Crazy for Kale

This nutritious, lettuce-like vegetable is grown mainly in the fall season and is preferably harvested after the first frost, which sweetens the naturally bitter tasting leaves. From August well into the winter months it is harvested and sold in bunches at Farmers’ Markets across Nova Scotia. If you’re growing kale at home, the outer leaves can be continuously picked during the fall and this will not inhibit growth of the plant.

Stored in a cold, humid environment, in a sealed plastic bag, kale can be kept for up to 10 days or even for a period of months when kept below minus 3° C. A yellow colour around the edges of the leaves is a sign of age and damage and these leaves should be removed before cooking or eating along with its strong and fibrous stock.

Kale is very high in calcium, vitamin C, vitamin A, and vitamin K. Vitamin A is good for eyes and skin health as well as to protect against infection. Vitamin K is required for blood coagulation and involved in the maintenance of healthy bones. Kale also contains sulforaphane which is known to have potent anti-cancer properties.

Uncooked kale is used for garnish, and cooked kale is a very healthy additive to most any meal. Boiling will decrease vitamin C and anti-cancer properties; however, you can still get these benefits if you use or drink the water/soup that the kale was boiled in. Stir-frying, microwaving, and steaming will cause less nutrient loss than boiling.

Here are some great recipes to try:

QUICK KALE SOUP

In large saucepan, heat oil over medium heat; sauté onion, garlic, sage, salt and pepper, stirring occasionally, until onion is softened, about 5 minutes. Add stock, 3 cups (750 mL) water, potato, ham, red pepper and chickpeas; bring to boil. Reduce heat, cover and simmer until potatoes are tender, 15 minutes. Add kale; simmer until tender, about 5 minutes.

KALE, BEAN AND SAUSAGE SOUP
From epicurious.com

1 Tbsp olive oil
6 oz kielbasa or linguiça sausage, cut into thin rounds
1 medium onion, chopped
2 3/4 cups canned low-salt chicken broth
1/2 large bunch kale, stems cut away, leaves thinly sliced
1 15-oz can small white beans, drained
3/4 cup dry white wine

Heat oil in heavy large saucepan over medium heat. Add sausage and onion; Sauté until onion is tender, about 6 minutes. Add broth and kale; bring to boil. Reduce heat to medium-low; simmer uncovered 10 minutes. Add beans and wine. Cook until kale is tender, about 10 minutes. Season with salt and pepper.

KALE WITH ONION AND GARLIC

1 bunch of kale, washed and chopped into bite-size pieces
1 yellow onion, sliced
1-2 cloves of garlic, minced or finely chopped
2-3 tablespoons of extra virgin olive oil
juice of 1/4 lemon
1/2 cup of vegetable broth or water
sea salt and pepper, to taste (optional)

Warm olive oil over medium heat in a large pot. Add onions and cook for 3-5 minutes or until slightly translucent. Be sure to stir the onions around once in a while so that they don’t burn. Add garlic and kale and mix them together with onions. Allow garlic, kale and onions to cook for one minute, then add vegetable broth and cover pot or pan for 4-6 minutes. Check kale from time to time starting at the 4 minute mark for tenderness. Once kale is tender, add sea salt and just a few drops of lemon juice. Give it one last stir and serve.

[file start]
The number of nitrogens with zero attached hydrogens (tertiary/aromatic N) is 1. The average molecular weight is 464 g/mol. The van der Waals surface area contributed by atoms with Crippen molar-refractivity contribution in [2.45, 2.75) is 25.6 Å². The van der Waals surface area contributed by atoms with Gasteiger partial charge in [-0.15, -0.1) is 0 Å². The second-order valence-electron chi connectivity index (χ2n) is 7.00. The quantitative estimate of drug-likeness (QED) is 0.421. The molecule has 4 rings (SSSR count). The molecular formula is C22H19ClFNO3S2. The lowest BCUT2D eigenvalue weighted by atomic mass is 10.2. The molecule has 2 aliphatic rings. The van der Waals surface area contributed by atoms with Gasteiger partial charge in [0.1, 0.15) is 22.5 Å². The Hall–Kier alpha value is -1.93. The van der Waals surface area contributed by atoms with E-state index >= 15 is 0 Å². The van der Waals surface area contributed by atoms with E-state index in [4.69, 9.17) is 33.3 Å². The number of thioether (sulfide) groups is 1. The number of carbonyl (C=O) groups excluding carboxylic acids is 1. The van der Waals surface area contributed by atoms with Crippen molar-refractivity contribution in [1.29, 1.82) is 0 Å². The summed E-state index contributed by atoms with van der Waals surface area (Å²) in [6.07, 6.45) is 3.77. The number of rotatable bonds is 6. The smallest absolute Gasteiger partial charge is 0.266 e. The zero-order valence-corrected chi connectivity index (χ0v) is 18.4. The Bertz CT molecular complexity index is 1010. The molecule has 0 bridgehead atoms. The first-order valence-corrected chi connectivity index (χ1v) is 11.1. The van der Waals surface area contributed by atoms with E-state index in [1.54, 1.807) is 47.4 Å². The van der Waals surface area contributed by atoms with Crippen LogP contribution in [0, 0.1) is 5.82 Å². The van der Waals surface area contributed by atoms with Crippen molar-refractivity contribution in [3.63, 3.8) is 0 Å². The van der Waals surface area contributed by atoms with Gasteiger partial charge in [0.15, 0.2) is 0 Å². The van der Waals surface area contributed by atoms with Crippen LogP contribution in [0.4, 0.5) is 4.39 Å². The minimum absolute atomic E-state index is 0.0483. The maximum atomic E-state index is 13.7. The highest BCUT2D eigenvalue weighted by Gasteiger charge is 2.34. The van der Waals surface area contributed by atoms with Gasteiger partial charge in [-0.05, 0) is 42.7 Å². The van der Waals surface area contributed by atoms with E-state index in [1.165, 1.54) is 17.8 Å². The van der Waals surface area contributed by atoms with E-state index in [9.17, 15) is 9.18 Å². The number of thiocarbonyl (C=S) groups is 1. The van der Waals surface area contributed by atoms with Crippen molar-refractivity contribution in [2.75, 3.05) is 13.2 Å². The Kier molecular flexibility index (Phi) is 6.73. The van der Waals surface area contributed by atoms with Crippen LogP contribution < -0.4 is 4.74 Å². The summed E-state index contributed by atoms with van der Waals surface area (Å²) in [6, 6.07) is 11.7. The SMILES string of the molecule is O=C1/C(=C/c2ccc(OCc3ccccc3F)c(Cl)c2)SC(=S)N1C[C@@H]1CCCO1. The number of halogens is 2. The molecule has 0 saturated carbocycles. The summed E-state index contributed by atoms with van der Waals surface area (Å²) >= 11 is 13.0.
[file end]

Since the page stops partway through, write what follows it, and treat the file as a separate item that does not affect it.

KALE PESTO
Makes approx 500ml, time to prepare 30 minutes

3 tightly packed cups fresh kale, stalk removed, rinsed and drained
1/2 cup extra-virgin olive oil or flaxseed oil
3/4 cup toasted or raw sunflower seeds
juice of 1/2 a lemon
3-4 cloves of garlic
½ cup fresh oregano, marjoram or basil, lightly packed
water, as needed
salt to taste

Start by placing a small amount of kale into a food processor. Add the lemon juice. Periodically push the kale down, as it doesn’t mix easily. If it doesn’t mix well, add a small amount of water until the kale begins to break apart. Continue to add the kale, and water as needed, and slowly begin adding the garlic, herbs and seeds. Mix roughly. Keep running the food processor on the lowest speed and slowly add the oil. Blend well, place into a jar with a tight lid.

This pesto can be used on sandwiches, pastas and other favourite dishes.

BAKED KALE CHIPS
From Smitten Kitchen

1 bunch (about 6 ounces) kale
1 tablespoon olive oil
sea salt, to taste

Preheat oven to 300°F. Rinse and dry the kale, then remove the stems and tough center ribs. Cut into large pieces, toss with olive oil in a bowl then sprinkle with salt. Don’t add too much! I overdid it and as a result my kale chips were rather lip-puckeringly salty. Arrange leaves in a single layer on a large baking sheet. Bake for 20 minutes, or until crisp. Place baking sheet on a rack to cool.

You can also grind these chips into a powder and sprinkle over popcorn with parmesan cheese.

BLUEBERRY AND KALE SMOOTHIE
Serves 1

2 cups chopped kale, lightly packed
1 small apple
1/4 cup of frozen cranberries
1/2 cup of frozen blueberries
1 Tbsp chia seeds or ground flax
1/2 cup cranberry juice (or your favourite type of juice)

Chop kale into small pieces and add to the blender. Add fruit, juice, and chia seeds and blend on highest setting. This will likely take at least thirty seconds but it will depend on what type of blender you have. You may want to add a little more juice depending on how thick you want it to be. When everything seems to be blended to perfection, pour and enjoy! This quantity is good for one large serving or two smaller servings. It will fit nicely into a mason jar to take with you on the go.

Updated from posts originally published in 2011, 2012 and 2013

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